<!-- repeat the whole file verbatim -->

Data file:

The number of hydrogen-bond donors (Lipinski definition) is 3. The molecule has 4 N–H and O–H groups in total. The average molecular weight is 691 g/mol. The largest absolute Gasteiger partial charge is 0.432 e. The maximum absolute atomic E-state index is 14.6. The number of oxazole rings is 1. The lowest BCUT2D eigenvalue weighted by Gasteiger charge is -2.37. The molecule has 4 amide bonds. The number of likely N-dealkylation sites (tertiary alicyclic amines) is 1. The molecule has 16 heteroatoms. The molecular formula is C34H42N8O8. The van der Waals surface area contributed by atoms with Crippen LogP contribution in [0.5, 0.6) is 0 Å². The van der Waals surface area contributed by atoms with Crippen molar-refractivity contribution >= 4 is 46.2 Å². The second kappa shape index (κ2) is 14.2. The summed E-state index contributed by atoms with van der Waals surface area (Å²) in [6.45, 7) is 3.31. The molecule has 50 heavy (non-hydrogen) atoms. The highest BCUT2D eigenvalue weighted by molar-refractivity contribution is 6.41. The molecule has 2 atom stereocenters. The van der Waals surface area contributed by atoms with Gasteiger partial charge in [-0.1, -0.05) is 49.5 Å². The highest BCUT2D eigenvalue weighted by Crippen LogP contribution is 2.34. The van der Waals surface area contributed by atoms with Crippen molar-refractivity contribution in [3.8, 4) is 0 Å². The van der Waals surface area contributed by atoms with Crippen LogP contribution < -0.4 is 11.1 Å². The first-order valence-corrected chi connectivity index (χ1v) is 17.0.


The number of hydrogen-bond donors (Lipinski definition) is 3. The molecule has 4 N–H and O–H groups in total. The average molecular weight is 691 g/mol. The largest absolute Gasteiger partial charge is 0.432 e. The maximum absolute atomic E-state index is 14.6. The number of oxazole rings is 1. The lowest BCUT2D eigenvalue weighted by Gasteiger charge is -2.37. The molecule has 4 amide bonds. The number of likely N-dealkylation sites (tertiary alicyclic amines) is 1. The molecule has 16 heteroatoms. The molecular formula is C34H42N8O8. The van der Waals surface area contributed by atoms with Crippen LogP contribution in [0.5, 0.6) is 0 Å². The van der Waals surface area contributed by atoms with Crippen molar-refractivity contribution >= 4 is 46.2 Å². The second kappa shape index (κ2) is 14.2. The summed E-state index contributed by atoms with van der Waals surface area (Å²) in [6.45, 7) is 3.31. The molecule has 50 heavy (non-hydrogen) atoms. The highest BCUT2D eigenvalue weighted by molar-refractivity contribution is 6.41. The molecule has 2 atom stereocenters. The van der Waals surface area contributed by atoms with Gasteiger partial charge in [-0.1, -0.05) is 49.5 Å². The highest BCUT2D eigenvalue weighted by Crippen LogP contribution is 2.34. The van der Waals surface area contributed by atoms with Crippen molar-refractivity contribution in [3.8, 4) is 0 Å². The van der Waals surface area contributed by atoms with Crippen LogP contribution < -0.4 is 11.1 Å². The first-order valence-corrected chi connectivity index (χ1v) is 17.0.